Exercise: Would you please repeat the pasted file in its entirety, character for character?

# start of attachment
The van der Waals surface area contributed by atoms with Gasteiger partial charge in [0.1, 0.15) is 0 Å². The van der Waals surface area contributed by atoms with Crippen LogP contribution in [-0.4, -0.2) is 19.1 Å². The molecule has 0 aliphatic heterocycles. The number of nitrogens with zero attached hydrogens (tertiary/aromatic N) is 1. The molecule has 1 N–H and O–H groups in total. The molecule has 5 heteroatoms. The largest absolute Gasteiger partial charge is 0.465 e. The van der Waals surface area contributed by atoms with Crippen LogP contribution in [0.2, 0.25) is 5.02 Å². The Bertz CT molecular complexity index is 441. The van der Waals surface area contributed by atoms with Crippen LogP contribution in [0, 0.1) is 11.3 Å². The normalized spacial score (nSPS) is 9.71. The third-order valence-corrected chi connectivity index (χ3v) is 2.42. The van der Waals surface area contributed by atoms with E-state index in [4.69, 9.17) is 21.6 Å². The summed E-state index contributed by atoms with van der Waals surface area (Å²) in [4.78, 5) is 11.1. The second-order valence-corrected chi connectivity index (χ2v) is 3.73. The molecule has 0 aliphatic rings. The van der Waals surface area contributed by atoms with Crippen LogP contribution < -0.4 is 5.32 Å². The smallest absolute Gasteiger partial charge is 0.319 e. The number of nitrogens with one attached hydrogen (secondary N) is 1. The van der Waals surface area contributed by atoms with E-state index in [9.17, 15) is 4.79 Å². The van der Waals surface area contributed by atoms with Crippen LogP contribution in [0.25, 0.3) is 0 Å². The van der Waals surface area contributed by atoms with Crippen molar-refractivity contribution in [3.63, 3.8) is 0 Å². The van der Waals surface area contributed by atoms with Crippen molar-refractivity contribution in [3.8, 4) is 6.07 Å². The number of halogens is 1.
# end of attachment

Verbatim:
The van der Waals surface area contributed by atoms with Gasteiger partial charge in [0.1, 0.15) is 0 Å². The van der Waals surface area contributed by atoms with Crippen LogP contribution in [-0.4, -0.2) is 19.1 Å². The molecule has 0 aliphatic heterocycles. The number of nitrogens with zero attached hydrogens (tertiary/aromatic N) is 1. The molecule has 1 N–H and O–H groups in total. The molecule has 5 heteroatoms. The largest absolute Gasteiger partial charge is 0.465 e. The van der Waals surface area contributed by atoms with Crippen LogP contribution in [0.2, 0.25) is 5.02 Å². The Bertz CT molecular complexity index is 441. The van der Waals surface area contributed by atoms with Crippen LogP contribution in [0, 0.1) is 11.3 Å². The normalized spacial score (nSPS) is 9.71. The third-order valence-corrected chi connectivity index (χ3v) is 2.42. The van der Waals surface area contributed by atoms with E-state index in [4.69, 9.17) is 21.6 Å². The summed E-state index contributed by atoms with van der Waals surface area (Å²) in [4.78, 5) is 11.1. The second-order valence-corrected chi connectivity index (χ2v) is 3.73. The molecule has 0 aliphatic rings. The van der Waals surface area contributed by atoms with Crippen LogP contribution < -0.4 is 5.32 Å². The smallest absolute Gasteiger partial charge is 0.319 e. The number of nitrogens with one attached hydrogen (secondary N) is 1. The van der Waals surface area contributed by atoms with E-state index in [9.17, 15) is 4.79 Å². The van der Waals surface area contributed by atoms with Crippen LogP contribution in [0.25, 0.3) is 0 Å². The van der Waals surface area contributed by atoms with Crippen molar-refractivity contribution in [3.63, 3.8) is 0 Å². The van der Waals surface area contributed by atoms with Crippen molar-refractivity contribution in [3.8, 4) is 6.07 Å². The number of halogens is 1.